Deadly Morocco Quake Re-Ignites Conjecture Over ‘Earthquake Lights’

Reports of flashing blue lights near Agadir, Morocco during the major earthquake that wracked the city earlier this month has refocused attention on a long-pondered phenomenon.

What are “earthquake lights?” They’ve been around for centuries, but we still don’t know. Broad speculation and ongoing study, facilitated especially by smartphone footage, resulted from the recent event.

Early articles on the Morocco earthquake lights, or EQLs, sought to dispel the (maybe predictable) theory that UFOs or UAPs caused them. Misinformation hazards occurred.

Prolific efforts at scientific explanation were next. In footage captured shortly before the 6.8 magnitude struck Morocco, killing 2,800 according to the latest estimates, blue lights flicker in the night sky.

Like switching on a battery

Sudden discharges of electricity are byproducts of fracturing rocks, scientists point out.

“Prior to earthquakes, huge volumes of rock — hundreds of thousands of cubic kilometers of rocks in the Earth’s crust — are being stressed and the stresses are causing shifting of the grain, the mineral grains relative (to) each other,” Friedemann Freund, a prominent EQL researcher, told CNN.

“It’s like switching on a battery, generating electrical charges that can flow out of the stressed rocks into and through unstressed rocks. The charges travel fast, at up to around 200 meters per second,” he explained in a 2014 article for The Conversation.

Freund’s claims amount to theorizing. Seismologists have not reached a consensus on the mechanism that causes these lights — only that, as retired U.S. Geological Survey geophysicist John Derr told CNN, they are “definitely real.”

Reports date back to the 1600s

A 2014 paper by Derr and a group of colleagues traced the lights to a relatively rare type of earthquake. Instead of occurring near tectonic plate boundaries, like most earthquake events, the lights tend to appear in association with tremors that take place far from plate boundaries.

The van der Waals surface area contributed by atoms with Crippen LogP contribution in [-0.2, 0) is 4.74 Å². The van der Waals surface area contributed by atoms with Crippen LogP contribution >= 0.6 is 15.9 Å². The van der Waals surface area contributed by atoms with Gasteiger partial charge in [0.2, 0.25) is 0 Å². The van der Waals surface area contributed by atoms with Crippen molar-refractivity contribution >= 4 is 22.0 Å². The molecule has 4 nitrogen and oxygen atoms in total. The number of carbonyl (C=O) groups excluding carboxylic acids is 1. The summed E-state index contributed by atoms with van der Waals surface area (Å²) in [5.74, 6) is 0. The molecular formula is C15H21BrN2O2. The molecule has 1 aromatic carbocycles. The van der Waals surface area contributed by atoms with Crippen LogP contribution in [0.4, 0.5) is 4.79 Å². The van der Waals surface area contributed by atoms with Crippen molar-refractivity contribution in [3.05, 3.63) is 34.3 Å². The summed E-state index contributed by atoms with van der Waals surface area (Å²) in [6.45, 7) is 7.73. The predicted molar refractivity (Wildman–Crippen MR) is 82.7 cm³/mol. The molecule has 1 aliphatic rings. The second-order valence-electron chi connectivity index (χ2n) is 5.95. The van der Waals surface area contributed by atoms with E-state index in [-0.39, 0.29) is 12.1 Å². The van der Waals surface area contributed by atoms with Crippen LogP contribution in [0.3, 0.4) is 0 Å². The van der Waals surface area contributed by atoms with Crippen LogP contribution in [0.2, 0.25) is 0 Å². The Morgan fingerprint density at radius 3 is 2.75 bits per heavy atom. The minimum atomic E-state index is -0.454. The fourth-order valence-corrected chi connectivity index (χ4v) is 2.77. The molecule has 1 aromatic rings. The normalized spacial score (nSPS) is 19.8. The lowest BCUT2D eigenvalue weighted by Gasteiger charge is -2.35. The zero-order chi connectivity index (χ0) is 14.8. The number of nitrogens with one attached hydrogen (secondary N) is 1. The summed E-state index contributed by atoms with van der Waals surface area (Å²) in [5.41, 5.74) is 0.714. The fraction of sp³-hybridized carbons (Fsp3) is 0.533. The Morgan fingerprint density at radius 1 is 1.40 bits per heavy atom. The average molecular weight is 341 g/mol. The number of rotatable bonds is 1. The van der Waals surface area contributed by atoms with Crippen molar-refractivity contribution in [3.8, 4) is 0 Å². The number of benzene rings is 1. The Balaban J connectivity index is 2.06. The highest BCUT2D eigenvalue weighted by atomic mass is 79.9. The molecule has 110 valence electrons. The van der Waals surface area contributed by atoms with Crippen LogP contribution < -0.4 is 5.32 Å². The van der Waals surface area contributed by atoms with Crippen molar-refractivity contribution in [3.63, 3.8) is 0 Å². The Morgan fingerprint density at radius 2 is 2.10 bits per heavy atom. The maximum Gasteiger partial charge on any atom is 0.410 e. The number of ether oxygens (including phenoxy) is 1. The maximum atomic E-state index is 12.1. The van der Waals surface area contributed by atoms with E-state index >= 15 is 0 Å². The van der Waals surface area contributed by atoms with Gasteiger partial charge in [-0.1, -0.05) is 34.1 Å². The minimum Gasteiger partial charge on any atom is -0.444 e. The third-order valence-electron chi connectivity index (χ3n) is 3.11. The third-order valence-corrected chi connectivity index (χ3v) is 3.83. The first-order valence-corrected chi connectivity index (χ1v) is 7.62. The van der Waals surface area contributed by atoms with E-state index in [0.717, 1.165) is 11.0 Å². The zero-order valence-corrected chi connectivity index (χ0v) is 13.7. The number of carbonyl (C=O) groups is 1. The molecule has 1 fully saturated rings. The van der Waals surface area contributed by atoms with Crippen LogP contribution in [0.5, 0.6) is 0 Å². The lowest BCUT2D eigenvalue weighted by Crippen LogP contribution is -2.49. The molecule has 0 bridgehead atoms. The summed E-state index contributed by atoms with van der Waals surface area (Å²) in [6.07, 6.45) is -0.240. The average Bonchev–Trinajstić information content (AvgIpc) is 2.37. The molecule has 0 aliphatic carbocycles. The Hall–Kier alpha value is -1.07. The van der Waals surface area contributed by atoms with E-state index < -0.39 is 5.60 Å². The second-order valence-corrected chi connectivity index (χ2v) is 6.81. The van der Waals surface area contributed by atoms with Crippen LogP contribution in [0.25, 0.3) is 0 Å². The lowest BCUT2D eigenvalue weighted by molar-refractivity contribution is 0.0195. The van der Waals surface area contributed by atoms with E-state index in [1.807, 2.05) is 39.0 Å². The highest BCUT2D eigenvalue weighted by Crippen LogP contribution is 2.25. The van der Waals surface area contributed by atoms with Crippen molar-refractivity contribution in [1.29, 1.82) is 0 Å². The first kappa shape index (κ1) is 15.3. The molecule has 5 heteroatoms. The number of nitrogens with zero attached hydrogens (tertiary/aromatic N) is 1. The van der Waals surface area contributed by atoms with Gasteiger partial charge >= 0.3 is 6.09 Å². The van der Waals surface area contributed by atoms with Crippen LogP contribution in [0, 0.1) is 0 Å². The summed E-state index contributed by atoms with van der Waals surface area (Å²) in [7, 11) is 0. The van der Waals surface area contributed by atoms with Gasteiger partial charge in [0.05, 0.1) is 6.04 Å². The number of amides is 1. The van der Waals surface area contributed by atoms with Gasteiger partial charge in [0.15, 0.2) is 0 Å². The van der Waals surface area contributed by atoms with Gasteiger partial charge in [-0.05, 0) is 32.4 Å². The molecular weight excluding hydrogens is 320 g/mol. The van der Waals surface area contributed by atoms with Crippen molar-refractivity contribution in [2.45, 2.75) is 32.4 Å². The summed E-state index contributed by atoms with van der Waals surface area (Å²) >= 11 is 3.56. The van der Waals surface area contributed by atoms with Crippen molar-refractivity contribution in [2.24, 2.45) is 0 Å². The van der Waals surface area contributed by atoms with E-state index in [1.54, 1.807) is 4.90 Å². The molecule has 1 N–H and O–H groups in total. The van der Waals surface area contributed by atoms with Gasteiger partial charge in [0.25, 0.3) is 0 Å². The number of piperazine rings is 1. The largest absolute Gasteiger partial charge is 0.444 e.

“Intraplate faults are associated with just 5 percent of Earth’s seismic activity, but 97 percent of documented cases of earthquake lights,” said a press release issued in conjunction with the study.

The research looked at 65 documented cases dating back to the 1600s.

Another common factor it identified among EQL was earthquakes greater than 5.0 in magnitude. It also described the typical appearance of EQL.

“The EQL varied in shape and extent, though most commonly appeared as globular luminous masses, either stationary or moving, as atmospheric illuminations or as flame-like luminosities issuing from the ground,” according to the release.

Robert Theriault, a geologist with Quebec, Canada’s Ministry of Natural Resources, co-authored the study. He thinks EQL could hold keys to the future of predicting earthquake events.

“Earthquake lights as a pre-earthquake phenomenon, in combination with other types of parameters that vary prior to seismic activity, may one day help forecast the approach of a major quake,” he said.

Sam Anderson

Sam Anderson takes any writing assignments he can talk his way into while intermittently traveling the American West and Mexico in search of margaritas — er, adventure. He parlayed a decade of roving trade work into a life of fair-weather rock climbing and truck dwelling before (to his parents’ evident relief) finding a way to put his BA in English to use. Sam loves animals, sleeping outdoors, campfire refreshments and a good story.